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Fastpitch Tip: Keeping Your Outfielders Involved

Many coaches never think twice about the strength of an outfield until they don’t have one. Then the work begins. How many times does the most exciting play occur at home plate? This exciting play at the plate originates from a great run and a great throw to home by an outfielder.

The outfield has been stereotyped as a place to put your players that you aren't sure where else they should go. Who are these peculiar people who dive, run and eat grass every day? They are the infamous "runners" used for the infield to improve their defense, and they are in the greatest shape. These people are outfielders?

How can we help this group become key members on our squad, as well as be understood by the rest of the team? Here are seven steps to success in creating an outfield that is aggressive, loud, cohesive and confident.

1. Keep your outfield involved in practice. Outfielders have a tendency to be pushed to the side while the infielders get the most quality attention. Outfielders are often used as "runners" for the infield practice, to help the infield defensively. Always remind the outfield how much baserunning helps them become quicker in the field. Don't get caught up into having the outfielders run or having them catch for the pitchers for extended periods of time. Use the "every other" rule. Work with the outfield, then the infield, then both.

2. Create structured drills for the outfield. Although small quick step drills are extremely important for outfield success, they are pointless if these skills cannot be executed by the outfield as a whole. Create realistic drills for the outfield that stimulate game situations, using live pitching, as well as runners.

3. Communication. We cannot expect our outfielders to "stay in the game" mentally, during a game or during practice, without communicating and chatting. I define communication as the talk that occurs from one outfielder to another: calling for the ball, communicating to hit the cutoff, warning where the fence is, etc. Make sure your communication is uniform and that each player is saying the same thing for a specific situation. For example, when an outfielder is about to catch a ball on the fence, the choice of words my outfielders would use is, "you've got room" or "fence, fence" or "right on." When someone is right under the ball and a sure out is in sight, players will yell out the fielder's name. Having the communication uniform helps avoid confusion.

4. The chat. The chat is talking that occurs throughout prazcitce or an entire game. This is the communication that occurs within the outfield. When the outfielders are chatting they are reinforcing how many outs there are or where the next play is going to occur: "fly ball, go home" or "ground ball, go three." This just reinforces what the outfielder already knows. I learned about chat early on in my collegiate career. I found that my voice box and brain were hurting more than my muscles. This is a learned behavior. Behavior like this helps outfielders stay mentally in the game even when they are uninvolved. Never assume the “chat” will just appear when you start playing games. It is very appropriate to chat each day in practice. You will notice a tremendous difference in your outfielders’ focus.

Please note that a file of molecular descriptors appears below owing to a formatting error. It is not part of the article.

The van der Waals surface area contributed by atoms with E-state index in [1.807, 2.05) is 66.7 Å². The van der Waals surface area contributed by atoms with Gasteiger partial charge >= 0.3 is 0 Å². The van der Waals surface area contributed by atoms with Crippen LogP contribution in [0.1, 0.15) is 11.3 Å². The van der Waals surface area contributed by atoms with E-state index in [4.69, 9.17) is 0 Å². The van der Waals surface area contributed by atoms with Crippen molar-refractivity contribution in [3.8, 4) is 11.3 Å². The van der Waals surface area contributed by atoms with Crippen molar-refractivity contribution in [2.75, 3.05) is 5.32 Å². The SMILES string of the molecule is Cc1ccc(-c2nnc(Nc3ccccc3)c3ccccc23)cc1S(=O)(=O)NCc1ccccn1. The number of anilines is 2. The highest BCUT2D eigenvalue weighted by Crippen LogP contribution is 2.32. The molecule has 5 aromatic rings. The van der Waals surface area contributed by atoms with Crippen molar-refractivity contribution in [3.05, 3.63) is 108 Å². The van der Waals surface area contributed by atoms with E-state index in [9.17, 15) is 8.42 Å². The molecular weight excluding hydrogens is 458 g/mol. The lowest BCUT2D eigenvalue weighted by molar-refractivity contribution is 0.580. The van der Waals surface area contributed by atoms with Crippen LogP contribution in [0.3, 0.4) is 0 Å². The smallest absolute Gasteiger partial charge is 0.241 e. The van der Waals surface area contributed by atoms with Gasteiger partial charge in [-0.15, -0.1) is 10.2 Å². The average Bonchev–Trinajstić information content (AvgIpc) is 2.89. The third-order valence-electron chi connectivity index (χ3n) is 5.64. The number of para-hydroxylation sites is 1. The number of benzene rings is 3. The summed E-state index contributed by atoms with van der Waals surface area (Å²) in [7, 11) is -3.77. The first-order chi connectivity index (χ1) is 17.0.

5. Leadership or total deflation. There is nothing worse than on outfield that has no idea who is in charge. It is complete chaos. Center field is a good starting point for leadership. Because the centerfielder has priority, it is essential that she is someone who can be hard, is an aggressive leader and has a good first step. A good centerfielder is like a catcher in the infield. She is the heartbeat that sets the tone. Centerfielders continue to adjust one or two steps with every pitch, even if the pitcher has only an inside or an outside pitch. The centerfielder continues to adjust right and left according to pitches called and batters’ strengths and weaknesses.

6. The visit to the grass by the head coach. Regardless of your primary position as a head coach, never underestimate the power of your presence in the outfield. As a head coach, set aside one time a week that you spend 15 to 30 minutes with the outfield only. This sends a message to the outfielders that they are important members of the team. It also gives your outfield coach a little variety and enables them to work with he infield. Curing this visit to your outfield, you will find that you get to know your fielders more personally and you are able to pinpoint specific things they need to work on.

7. Repetition As head coaches, especially at the high school level, we tend to put all of our energy in the infield while the outfield is left hanging. Make sure your outfield gets plenty of live situations. The more your outfielders see the ball of the bat, the better they will be at getting an aggressive first step.

At your next practices, count how many fly balls your outfield gets in comparison to your infield. You will be amazed at how many balls the outfielders are now receiving at practice. There are many creative drills in which your outfielders can get 20-30 balls in a short amount of time. Never stop using creativity to keep all of your players involved.

Finally, remember as coaches we will be at our best if our outfielders are well prepared and confident. After all, the game-winning run can easily be stopped by a great throw from the outfield. Be determined to not just throw your extra players in the outfield. Make your outfield a position our team respects and understands. As a coach, there is nothing better than an outfielder who east grass, communications, chats and wants the ball in the clutch.